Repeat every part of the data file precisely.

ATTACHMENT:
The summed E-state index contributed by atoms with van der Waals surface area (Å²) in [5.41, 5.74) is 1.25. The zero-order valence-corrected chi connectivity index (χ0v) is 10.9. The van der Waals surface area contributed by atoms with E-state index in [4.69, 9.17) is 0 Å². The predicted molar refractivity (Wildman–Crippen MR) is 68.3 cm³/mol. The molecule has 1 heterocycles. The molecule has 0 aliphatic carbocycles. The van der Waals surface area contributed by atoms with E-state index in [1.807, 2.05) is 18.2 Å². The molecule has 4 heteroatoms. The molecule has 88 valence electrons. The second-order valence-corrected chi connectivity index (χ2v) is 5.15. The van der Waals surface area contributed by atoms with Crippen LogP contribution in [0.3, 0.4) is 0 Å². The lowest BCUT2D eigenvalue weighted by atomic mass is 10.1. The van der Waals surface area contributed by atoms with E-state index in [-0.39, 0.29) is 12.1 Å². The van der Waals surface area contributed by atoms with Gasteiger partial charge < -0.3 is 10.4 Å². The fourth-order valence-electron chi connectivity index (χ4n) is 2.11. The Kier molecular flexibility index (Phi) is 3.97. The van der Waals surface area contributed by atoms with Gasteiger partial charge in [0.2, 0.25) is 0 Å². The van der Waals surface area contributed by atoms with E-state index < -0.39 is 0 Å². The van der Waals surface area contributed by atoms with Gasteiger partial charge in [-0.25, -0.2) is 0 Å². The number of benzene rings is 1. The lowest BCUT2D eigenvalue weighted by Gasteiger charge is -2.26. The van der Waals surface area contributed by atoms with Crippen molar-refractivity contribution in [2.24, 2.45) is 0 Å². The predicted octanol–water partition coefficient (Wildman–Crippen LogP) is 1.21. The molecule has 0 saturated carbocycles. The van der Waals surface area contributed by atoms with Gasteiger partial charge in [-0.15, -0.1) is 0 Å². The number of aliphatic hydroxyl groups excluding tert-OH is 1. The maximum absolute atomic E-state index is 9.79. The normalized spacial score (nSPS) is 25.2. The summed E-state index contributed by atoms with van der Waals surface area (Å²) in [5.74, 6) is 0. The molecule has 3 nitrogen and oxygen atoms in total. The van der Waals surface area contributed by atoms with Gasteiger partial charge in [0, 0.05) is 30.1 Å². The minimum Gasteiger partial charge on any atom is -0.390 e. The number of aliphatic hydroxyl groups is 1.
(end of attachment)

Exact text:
The summed E-state index contributed by atoms with van der Waals surface area (Å²) in [5.41, 5.74) is 1.25. The zero-order valence-corrected chi connectivity index (χ0v) is 10.9. The van der Waals surface area contributed by atoms with E-state index in [4.69, 9.17) is 0 Å². The predicted molar refractivity (Wildman–Crippen MR) is 68.3 cm³/mol. The molecule has 1 heterocycles. The molecule has 0 aliphatic carbocycles. The van der Waals surface area contributed by atoms with E-state index in [1.807, 2.05) is 18.2 Å². The molecule has 4 heteroatoms. The molecule has 88 valence electrons. The second-order valence-corrected chi connectivity index (χ2v) is 5.15. The van der Waals surface area contributed by atoms with Crippen LogP contribution in [0.3, 0.4) is 0 Å². The lowest BCUT2D eigenvalue weighted by atomic mass is 10.1. The van der Waals surface area contributed by atoms with E-state index in [-0.39, 0.29) is 12.1 Å². The van der Waals surface area contributed by atoms with Gasteiger partial charge < -0.3 is 10.4 Å². The fourth-order valence-electron chi connectivity index (χ4n) is 2.11. The Kier molecular flexibility index (Phi) is 3.97. The van der Waals surface area contributed by atoms with Gasteiger partial charge in [0.2, 0.25) is 0 Å². The van der Waals surface area contributed by atoms with E-state index < -0.39 is 0 Å². The van der Waals surface area contributed by atoms with Gasteiger partial charge in [-0.25, -0.2) is 0 Å². The number of benzene rings is 1. The lowest BCUT2D eigenvalue weighted by Gasteiger charge is -2.26. The van der Waals surface area contributed by atoms with Crippen molar-refractivity contribution in [2.24, 2.45) is 0 Å². The predicted octanol–water partition coefficient (Wildman–Crippen LogP) is 1.21. The molecule has 0 saturated carbocycles. The van der Waals surface area contributed by atoms with Gasteiger partial charge in [-0.15, -0.1) is 0 Å². The number of aliphatic hydroxyl groups excluding tert-OH is 1. The maximum absolute atomic E-state index is 9.79. The normalized spacial score (nSPS) is 25.2. The summed E-state index contributed by atoms with van der Waals surface area (Å²) in [5.74, 6) is 0. The molecule has 3 nitrogen and oxygen atoms in total. The van der Waals surface area contributed by atoms with Gasteiger partial charge in [0, 0.05) is 30.1 Å². The minimum Gasteiger partial charge on any atom is -0.390 e. The number of aliphatic hydroxyl groups is 1.